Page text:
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© 2011

Markov Decision Processes with Applications to Finance

Benefits

  • Contains various applications with a particular view towards finance/insurance

  • Avoids many technical (e.g. measure theoretic) problems

  • The collection of topics is unique

  • Approach is problem-oriented and illustrated by many examples

Textbook

Part of the Universitext book series (UTX)

Table of contents

  1. Front Matter
    Pages i-xvi
  2. Nicole Bäuerle, Ulrich Rieder
    Pages 1-9
  3. Finite Horizon Optimization Problems and Financial Markets

    1. Front Matter
      Pages 11-11
    2. Nicole Bäuerle, Ulrich Rieder
      Pages 13-57
    3. Nicole Bäuerle, Ulrich Rieder
      Pages 59-74
    4. Nicole Bäuerle, Ulrich Rieder
      Pages 75-144
  4. Partially Observable Markov Decision Problems

    1. Front Matter
      Pages 145-145
    2. Nicole Bäuerle, Ulrich Rieder
      Pages 147-174
    3. Nicole Bäuerle, Ulrich Rieder
      Pages 175-189
  5. Infinite Horizon Optimization Problems

    1. Front Matter
      Pages 191-191
    2. Nicole Bäuerle, Ulrich Rieder
      Pages 193-242
    3. Nicole Bäuerle, Ulrich Rieder
      Pages 243-265
    4. Nicole Bäuerle, Ulrich Rieder
      Pages 267-299
  6. Stopping Problems

    1. Front Matter
      Pages 301-301
    2. Nicole Bäuerle, Ulrich Rieder
      Pages 303-330
    3. Nicole Bäuerle, Ulrich Rieder
      Pages 331-343
  7. Appendix

    1. Front Matter
      Pages 345-345
    2. Nicole Bäuerle, Ulrich Rieder
      Pages 347-354
    3. Nicole Bäuerle, Ulrich Rieder
      Pages 355-363
    4. Nicole Bäuerle, Ulrich Rieder
      Pages 365-368

About this book

Introduction

The theory of Markov decision processes focuses on controlled Markov chains in discrete time. The authors establish the theory for general state and action spaces and at the same time show its application by means of numerous examples, mostly taken from the fields of finance and operations research. By using a structural approach many technicalities (concerning measure theory) are avoided. They cover problems with finite and infinite horizons, as well as partially observable Markov decision processes, piecewise deterministic Markov decision processes and stopping problems.

The book presents Markov decision processes in action and includes various state-of-the-art applications with a particular view towards finance. It is useful for upper-level undergraduates, Master's students and researchers  in both applied probability and finance, and provides exercises (without solutions).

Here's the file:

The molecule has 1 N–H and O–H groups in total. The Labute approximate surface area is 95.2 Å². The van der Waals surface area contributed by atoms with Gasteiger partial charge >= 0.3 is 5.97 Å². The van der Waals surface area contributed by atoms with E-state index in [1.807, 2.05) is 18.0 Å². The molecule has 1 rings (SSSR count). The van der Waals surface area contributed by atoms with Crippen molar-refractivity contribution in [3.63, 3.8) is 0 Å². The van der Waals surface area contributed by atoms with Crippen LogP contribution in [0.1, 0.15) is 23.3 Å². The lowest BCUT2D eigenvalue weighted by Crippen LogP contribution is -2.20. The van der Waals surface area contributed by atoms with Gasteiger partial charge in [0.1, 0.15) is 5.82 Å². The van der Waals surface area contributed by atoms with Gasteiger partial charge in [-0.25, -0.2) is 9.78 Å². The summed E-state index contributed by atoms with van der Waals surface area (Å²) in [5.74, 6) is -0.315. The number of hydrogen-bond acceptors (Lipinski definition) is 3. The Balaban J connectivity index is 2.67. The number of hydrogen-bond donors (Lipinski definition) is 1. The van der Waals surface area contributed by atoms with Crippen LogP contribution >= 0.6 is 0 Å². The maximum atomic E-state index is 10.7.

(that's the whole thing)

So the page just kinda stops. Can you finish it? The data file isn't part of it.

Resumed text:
Keywords

90C40, 93E20, 60J05, 91G10, 93E35, 60G40 Markov Decision Processes Partially Observable Markov Decision Processes Portfolio optimization Stochastic dynamic programming

Authors and affiliations

  1. 1., Institute for StochasticsKarlsruhe Institute of TechnologyKarlsruheGermany
  2. 2., Institute of Optimization and OperationsUniversity of UlmUlmGermany

About the authors

Nicole Bäuerle is full professor for Stochastics at the Karlsruhe Institute of Technology. Currently she is in the board of the Fachgruppe Stochastik and the DGVFM (Deutsche Gesellschaft für Versicherungs- und Finanzmathematik). She is editor of the journals "Stochastic Models" and "Mathematical Methods of Operations Research".

Ulrich Rieder is full professor for Optimization and Operations Research at the University of Ulm since 1980. He helped to establish a new program in applied mathematics at Ulm, called Wirtschaftsmathematik. From 1990-2008 he was editor-in-chief of "Mathematical Methods of Operations Research". He is editor of several journals in the areas of operations research and finance.

Bibliographic information

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Reviews

From the reviews:

“This book presents Markov decision processes with general state and action spaces and includes various state-of-the-art applications that stem from finance and operations research. … very helpful, not only for graduate students, but also for researchers working in the field of MDPs and finance. The authors do not focus only on discrete-time MDPs, but provide the description of different classes of Markov models … . Each chapter ends with remarks, where the potential reader may find further hints concerning references.” (Anna Jaskiewicz, Zentralblatt MATH, Vol. 1236, 2012)